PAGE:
June 2012 // Volume 50 // Number 3 // 3IAW4
4-H and Forestry Afterschool Clubs: A Collaboration to Foster Stewardship Attitudes and Behaviors in Youth
The University of Minnesota Extension's 4-H and Forestry Afterschool program combined the 4-H structure and various forestry curricula to foster positive attitudes towards the environment and stewardship-related behaviors as these may serve as precursors to later choices that benefit the environment. Evaluation of third through fifth grade club members revealed statistically significant changes in attitudes and behavior. Recommendations for implementing this model are provided.
A recent decrease in the numbers of graduates in fields of science, engineering, and technology threatens to jeopardize the United States' position as an international leader in these fields. The National Center for Education Statistics (2005) reported that only 18% of high school seniors are proficient in science. Interest in science at the middle school level and earlier grades is an important factor in a child's aspiration to a career in science (Tai, Liu, Maltese, & Fan, 2006). Youth must be oriented and prepared if they are to excel as professionals in scientific fields. In response to these concerns, 4-H initiated a national program mandate to support youth development in science, engineering, and technology. Similarly, the Society of American Foresters identified youth engagement in forestry careers as a major concern, citing a decreasing number of graduates in forestry-related careers coupled with a high retirement rate among forestry professionals (Canadian Institute of Forestry/Institut forestier du Canada and Society of American Foresters, 2004).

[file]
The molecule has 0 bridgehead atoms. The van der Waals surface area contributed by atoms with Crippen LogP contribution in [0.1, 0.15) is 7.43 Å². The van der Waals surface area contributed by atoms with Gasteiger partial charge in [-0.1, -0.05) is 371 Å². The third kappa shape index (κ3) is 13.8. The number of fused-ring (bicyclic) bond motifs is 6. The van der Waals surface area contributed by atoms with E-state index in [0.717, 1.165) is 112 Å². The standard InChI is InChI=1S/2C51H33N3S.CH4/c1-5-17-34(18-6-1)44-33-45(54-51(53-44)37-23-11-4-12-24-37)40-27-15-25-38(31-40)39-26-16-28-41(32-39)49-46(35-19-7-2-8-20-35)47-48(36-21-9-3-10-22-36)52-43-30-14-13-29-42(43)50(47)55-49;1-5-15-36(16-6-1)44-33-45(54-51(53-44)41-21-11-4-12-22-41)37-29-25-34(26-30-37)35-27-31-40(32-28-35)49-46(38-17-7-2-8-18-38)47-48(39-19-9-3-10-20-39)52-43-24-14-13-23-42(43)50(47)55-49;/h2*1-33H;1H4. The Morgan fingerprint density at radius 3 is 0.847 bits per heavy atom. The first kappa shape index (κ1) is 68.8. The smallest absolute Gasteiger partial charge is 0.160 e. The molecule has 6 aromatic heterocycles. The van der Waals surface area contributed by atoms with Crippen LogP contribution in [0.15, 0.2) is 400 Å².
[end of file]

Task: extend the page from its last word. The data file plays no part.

The National Research Council (Bell, Lewenstein, Shouse, & Feder, 2009) summarized multiple evaluation studies showing that out-of-school-time programming can support improvements in participants' grades, attitudes towards science, specific science knowledge, and interest in science careers, even producing interest in science that is sustained long after participation. Chawla and Cushing (2007) also suggested that adults who choose actions that benefit the environment, like an environmentally related career, tend to have had direct experience in nature in their youth, and their interest in nature was likely fostered by an adult mentor.
In addition, various models of behavior (Ajzen & Fishbein, 1980), citizenship behavior (Hungerford & Volk, 2005), and responsible environmental behavior (Hines, Hungerford, & Tomera, 1987) indicate that a positive attitude towards a behavior is a necessary precursor to the behavior. A variety of studies also support the idea that outdoor experiences tend to foster positive attitudes towards the environment and conservation activities (Larson, Green, & Castleberry, 2008; Cachelin, Paisley, & Blanchard, 2009; Ballantyne & Packer, 2002). Thus, educators decided to focus on fostering positive attitudes towards the environment and stewardship-related behaviors through outdoor experiences with the belief that these may serve as precursors to later choices that would benefit the environment, including career choices.